previous to death, for after this time the bacilli do not occur in the blood. The vitality and virulence of the bacilli are preserved for nearly a week at least and sometimes fully a month; and there is actually an increase in their number during the first few days. Infection from these insects may then occur through their bites, if they contain extremely virulent bacilli, but probably occurs more commonly by the insects being crushed in situ after they have punctured the skin. Plague is confined more generally to the tropics and in recent years has threatened to become epidemic in the United States only in the region bordering San Francisco, Cal. Prompt measures of repression, based on a knowledge of the manner in which the disease spreads, have, however, been very successful and future wide-spread epidemics are not to be expected.
Plague is primarily a disease of rats, and its occurrence as a human disease is rather secondary, so nearly so that it can almost be said "no rats, no plague." On this account the destruction of rats is the first prophylactic measure to be undertaken for the suppression of plague, since this is much more readily accomplished than the destruction of the fleas directly. In parts of California the wild ground squirrel has become infected with plague from rats and presents a menace to the human population, although apparently not so great a one as the rat.
Another disease that has very recently been demonstrated to be insect-borne is typhus fever. This should not be confused with typhoid; it is a very different disease, occurring in the tropics and colder regions alike, and usually associated with dirty, unsanitary surroundings. On this account, it is becoming less prevalent in civilized countries every year, but has at times in the past claimed many victims. During our own civil war, the inmates of army prisons suffered greatly from the ravages of typhus fever, and similar conditions of crowding many people together in filthy surroundings have long been known to be favorable for the development of typhus fever epidemics. We now know through the researches of Ricketts and others that typhus is carried by vermin, the body louse, Pediculus vestimenti, acting as the vector. Thus the etiology of typhus has suddenly been made clear and we are in a position to formulate measures for prophylaxis and quarantine which will prevent the development of the disease in epidemic form. There is much yet to be learned; perhaps other insects also may act as carriers, but there can be no doubt that typhus is almost exclusively insect-borne.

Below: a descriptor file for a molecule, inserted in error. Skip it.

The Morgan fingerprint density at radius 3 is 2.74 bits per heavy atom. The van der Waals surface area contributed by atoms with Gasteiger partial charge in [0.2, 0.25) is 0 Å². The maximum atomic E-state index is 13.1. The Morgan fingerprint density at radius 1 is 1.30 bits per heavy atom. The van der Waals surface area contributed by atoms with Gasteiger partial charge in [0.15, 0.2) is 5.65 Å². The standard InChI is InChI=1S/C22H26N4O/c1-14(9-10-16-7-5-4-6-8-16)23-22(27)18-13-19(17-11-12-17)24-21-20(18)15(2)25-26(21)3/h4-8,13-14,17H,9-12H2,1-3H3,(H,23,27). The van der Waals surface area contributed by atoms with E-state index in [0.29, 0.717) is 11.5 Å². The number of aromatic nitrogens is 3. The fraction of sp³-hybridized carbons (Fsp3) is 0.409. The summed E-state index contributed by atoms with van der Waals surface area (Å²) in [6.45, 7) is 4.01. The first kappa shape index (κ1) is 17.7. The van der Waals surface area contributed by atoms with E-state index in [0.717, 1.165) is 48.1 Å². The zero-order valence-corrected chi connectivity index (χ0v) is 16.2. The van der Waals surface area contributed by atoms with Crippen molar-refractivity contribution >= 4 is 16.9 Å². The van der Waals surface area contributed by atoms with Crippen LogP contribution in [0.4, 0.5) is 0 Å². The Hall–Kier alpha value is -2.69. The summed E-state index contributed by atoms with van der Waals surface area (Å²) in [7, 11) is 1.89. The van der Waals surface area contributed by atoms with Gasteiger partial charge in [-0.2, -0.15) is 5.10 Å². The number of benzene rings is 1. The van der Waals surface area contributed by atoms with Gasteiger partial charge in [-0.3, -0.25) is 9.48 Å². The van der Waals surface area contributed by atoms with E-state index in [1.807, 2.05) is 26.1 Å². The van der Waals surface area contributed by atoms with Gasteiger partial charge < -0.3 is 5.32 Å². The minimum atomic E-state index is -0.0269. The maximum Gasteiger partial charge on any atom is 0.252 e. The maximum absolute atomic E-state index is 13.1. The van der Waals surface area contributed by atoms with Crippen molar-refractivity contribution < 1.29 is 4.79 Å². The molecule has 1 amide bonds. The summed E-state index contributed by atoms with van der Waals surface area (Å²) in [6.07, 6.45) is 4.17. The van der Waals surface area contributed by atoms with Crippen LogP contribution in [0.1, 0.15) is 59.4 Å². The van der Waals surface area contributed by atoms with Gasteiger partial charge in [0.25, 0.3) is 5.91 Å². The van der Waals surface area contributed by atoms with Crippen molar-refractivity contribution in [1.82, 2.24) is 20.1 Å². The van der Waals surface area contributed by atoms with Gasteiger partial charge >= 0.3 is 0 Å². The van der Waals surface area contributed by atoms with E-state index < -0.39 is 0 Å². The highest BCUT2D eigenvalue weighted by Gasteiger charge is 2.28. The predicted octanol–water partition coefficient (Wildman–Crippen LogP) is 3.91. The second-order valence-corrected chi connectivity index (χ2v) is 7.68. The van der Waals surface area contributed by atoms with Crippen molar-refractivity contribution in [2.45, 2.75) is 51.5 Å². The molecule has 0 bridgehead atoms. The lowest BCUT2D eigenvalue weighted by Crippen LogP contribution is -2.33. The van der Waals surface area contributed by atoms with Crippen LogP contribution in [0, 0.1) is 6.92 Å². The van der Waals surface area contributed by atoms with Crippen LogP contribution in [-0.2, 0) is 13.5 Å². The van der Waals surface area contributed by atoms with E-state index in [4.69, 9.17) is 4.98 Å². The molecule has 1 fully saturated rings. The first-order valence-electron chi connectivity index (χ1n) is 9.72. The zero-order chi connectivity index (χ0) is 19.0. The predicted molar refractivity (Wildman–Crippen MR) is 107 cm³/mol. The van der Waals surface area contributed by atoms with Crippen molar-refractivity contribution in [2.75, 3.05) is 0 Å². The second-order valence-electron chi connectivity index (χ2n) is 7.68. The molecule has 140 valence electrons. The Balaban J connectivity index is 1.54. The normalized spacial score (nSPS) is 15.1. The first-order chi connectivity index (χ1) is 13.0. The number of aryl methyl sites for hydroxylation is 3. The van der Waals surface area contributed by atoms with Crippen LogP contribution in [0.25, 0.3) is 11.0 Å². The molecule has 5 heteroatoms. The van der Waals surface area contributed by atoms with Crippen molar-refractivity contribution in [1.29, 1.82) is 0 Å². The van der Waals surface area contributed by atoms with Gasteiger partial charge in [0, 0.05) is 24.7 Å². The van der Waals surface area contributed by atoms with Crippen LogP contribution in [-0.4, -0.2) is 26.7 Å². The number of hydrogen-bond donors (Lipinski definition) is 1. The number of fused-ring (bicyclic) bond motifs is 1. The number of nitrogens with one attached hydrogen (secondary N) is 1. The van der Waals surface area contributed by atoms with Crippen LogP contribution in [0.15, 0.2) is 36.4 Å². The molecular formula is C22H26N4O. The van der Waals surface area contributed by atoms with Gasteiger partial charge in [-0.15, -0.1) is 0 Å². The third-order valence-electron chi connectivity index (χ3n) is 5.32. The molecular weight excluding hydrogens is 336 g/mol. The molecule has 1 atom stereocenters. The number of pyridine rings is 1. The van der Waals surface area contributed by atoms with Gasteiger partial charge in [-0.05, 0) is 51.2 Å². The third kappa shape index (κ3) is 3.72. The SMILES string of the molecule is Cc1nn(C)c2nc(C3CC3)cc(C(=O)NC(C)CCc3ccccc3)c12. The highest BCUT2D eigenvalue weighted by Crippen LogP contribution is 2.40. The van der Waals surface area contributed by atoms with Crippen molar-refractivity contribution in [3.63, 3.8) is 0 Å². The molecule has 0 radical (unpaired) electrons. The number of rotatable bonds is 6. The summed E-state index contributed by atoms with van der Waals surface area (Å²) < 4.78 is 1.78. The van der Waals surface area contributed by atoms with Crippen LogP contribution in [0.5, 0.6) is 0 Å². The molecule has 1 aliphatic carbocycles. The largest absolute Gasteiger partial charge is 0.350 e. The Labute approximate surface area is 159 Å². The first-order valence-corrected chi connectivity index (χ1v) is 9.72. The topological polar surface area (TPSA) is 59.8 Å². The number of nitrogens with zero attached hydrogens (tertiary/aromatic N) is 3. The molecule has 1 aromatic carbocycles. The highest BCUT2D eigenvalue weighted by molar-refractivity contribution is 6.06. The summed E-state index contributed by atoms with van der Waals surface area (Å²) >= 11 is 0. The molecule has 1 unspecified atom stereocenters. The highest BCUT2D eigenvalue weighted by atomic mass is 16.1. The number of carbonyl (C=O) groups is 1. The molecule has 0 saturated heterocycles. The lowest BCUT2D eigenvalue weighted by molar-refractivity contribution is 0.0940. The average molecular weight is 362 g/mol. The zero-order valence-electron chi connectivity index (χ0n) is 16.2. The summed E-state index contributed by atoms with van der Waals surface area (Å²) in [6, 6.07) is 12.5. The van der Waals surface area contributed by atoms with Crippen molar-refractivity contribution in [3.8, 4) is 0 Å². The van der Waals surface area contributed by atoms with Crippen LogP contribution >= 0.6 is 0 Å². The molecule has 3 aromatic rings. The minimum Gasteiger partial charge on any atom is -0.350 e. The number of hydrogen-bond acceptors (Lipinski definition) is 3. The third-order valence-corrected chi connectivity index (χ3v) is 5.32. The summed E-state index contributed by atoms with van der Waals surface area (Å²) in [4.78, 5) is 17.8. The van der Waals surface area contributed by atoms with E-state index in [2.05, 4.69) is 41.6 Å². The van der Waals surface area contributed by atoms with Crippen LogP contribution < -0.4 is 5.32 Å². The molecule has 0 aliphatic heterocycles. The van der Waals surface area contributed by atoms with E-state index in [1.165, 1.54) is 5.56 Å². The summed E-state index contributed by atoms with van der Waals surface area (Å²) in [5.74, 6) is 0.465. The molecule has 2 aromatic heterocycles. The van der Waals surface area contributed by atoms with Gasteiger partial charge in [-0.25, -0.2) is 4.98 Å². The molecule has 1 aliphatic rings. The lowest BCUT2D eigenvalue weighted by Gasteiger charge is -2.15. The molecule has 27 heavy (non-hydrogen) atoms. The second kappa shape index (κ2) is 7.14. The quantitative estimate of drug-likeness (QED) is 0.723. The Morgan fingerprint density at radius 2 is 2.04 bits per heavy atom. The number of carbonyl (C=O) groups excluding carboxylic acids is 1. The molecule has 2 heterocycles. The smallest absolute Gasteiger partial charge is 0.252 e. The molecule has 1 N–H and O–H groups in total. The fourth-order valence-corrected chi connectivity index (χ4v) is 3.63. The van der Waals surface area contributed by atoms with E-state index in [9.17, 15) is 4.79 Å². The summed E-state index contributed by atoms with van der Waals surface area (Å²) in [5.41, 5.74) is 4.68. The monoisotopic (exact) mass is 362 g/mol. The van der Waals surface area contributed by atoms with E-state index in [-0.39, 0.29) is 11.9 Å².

Another disease which has puzzled the medical profession for centuries is a peculiar malady known as pellagra. Pellagra develops very slowly, and the origin of individual cases is correspondingly difficult to trace. It is also usually rather erratic or sporadic in occurrence, but appears to be rapidly increasing in prevalence in many parts of the United States. At one time it was thought that pellagra was contracted